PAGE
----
Newspapers like Punch, National Mirror and The Guardian among others published stories on 16th International AIDS Conference which held during the month in Toronto, Canada as well as the research efforts of some scientists who claim that the use of
lime and lemon juice could help prevent HIV infection. However, most of the stories were culled from foreign sources except for the Guardian which stood out due to the presence of its correspondents at the conference.
Inappropriate use of language was not really evident in many of the stories except ‘Tackling the AIDS Challenge’, an opinion article in the National Mirror on August 18. Even though it makes interesting read, the use of inappropriate adjectives like ‘AIDS
sufferers and AIDS victims’ dented the effort. Reporters must remember that it is more appropriate to write ‘people living with HIV’ instead.
All the newspapers and the magazines published a total of 292 reports in the month. Of these, 171 were new stories, 99 were feature articles while 16 were advertorials. A total of six editorials were published in the month by Daily Mirror, Guardian, Punch, The Sun, This Day and Financial Standard. Guardian led with 38 reports closely followed by The Sun with 36 and New Age with 28.
Like it was explained earlier, many reports in the month cannot be described as being outstanding because they were either reports based on events or opinion articles with one or two quotations from other sources to add more “credibility” to the story.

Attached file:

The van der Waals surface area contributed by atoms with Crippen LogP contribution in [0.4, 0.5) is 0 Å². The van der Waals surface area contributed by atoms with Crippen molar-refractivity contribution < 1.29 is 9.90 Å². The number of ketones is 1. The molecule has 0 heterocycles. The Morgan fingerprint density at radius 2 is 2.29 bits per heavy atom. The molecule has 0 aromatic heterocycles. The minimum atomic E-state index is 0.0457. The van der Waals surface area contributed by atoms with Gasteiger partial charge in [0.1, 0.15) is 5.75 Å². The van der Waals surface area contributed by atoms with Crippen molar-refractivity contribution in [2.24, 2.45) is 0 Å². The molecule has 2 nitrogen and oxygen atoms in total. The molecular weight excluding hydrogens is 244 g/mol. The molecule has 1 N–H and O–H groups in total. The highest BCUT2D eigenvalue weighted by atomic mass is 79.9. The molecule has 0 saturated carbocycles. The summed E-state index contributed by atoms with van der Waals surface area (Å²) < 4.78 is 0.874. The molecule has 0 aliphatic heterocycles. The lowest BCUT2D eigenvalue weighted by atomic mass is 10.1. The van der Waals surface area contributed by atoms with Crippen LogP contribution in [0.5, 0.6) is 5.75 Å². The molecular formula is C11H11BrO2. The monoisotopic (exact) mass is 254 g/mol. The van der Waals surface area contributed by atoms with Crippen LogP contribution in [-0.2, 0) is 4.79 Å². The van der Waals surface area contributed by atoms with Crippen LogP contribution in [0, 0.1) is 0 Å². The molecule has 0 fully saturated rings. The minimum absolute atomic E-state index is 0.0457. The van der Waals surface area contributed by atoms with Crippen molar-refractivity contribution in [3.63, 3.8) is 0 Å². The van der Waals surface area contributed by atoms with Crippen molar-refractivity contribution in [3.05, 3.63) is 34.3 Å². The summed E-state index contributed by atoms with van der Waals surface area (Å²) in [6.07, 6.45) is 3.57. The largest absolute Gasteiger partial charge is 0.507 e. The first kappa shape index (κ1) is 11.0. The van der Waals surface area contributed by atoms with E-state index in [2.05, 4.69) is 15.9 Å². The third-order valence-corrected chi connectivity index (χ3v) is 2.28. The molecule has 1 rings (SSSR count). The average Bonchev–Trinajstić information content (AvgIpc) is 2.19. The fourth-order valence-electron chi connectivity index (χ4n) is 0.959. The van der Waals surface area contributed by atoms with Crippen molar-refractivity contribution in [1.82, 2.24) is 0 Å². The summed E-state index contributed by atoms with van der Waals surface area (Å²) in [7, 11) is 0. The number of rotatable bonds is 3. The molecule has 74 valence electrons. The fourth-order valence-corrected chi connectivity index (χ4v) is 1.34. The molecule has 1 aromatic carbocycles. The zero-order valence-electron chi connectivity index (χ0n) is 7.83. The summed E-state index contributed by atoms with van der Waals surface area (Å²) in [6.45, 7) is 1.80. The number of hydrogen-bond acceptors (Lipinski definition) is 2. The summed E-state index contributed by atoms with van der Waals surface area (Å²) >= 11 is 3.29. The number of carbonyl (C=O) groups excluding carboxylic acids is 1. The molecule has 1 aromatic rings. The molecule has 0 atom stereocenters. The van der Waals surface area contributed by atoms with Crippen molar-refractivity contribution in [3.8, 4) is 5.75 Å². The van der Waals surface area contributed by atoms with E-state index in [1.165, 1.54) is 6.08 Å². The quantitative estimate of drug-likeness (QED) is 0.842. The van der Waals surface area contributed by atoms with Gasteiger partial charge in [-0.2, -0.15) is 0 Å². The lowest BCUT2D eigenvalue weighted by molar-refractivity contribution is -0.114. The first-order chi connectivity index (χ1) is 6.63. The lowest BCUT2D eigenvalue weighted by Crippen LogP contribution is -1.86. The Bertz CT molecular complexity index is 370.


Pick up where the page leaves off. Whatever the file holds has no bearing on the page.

Hence, beyond attending seminars and workshops, individual reporters need to develop their own story angles on HIV/AIDS-related issues then come out with investigative stories which would not only draw attention to critical areas in the national AIDS
response, but also stand out among the pack, and most importantly, win awards which can advance their own careers.
Reporters also need to sharpen their presentation skills to ensure that their reports capture and hold the attention of readers. While individual reporters can take this initiative themselves, their organizations can also organize continuous training for their staff towards building their capacities in this regard.
The 18 newspapers monitored are:
Business Day, Daily Champion, Daily Trust, Daily Independent, Financial Standard, Guardian, New Age, Punch, Sun, Tribune, The Nation and Vanguard.
The magazines are:
Insider, Newswatch, The News, The Week and City People.
The JAAIDS Media Monitoring Service is a project of Journalists Against AIDS (JAAIDS) Nigeria offered to the media and other interested readers. The service provides feedback through objective analysis and incisive commentary on media coverage of HIV/AIDS in Nigeria to journalists, so as to facilitate informed and effective coverage of the epidemic.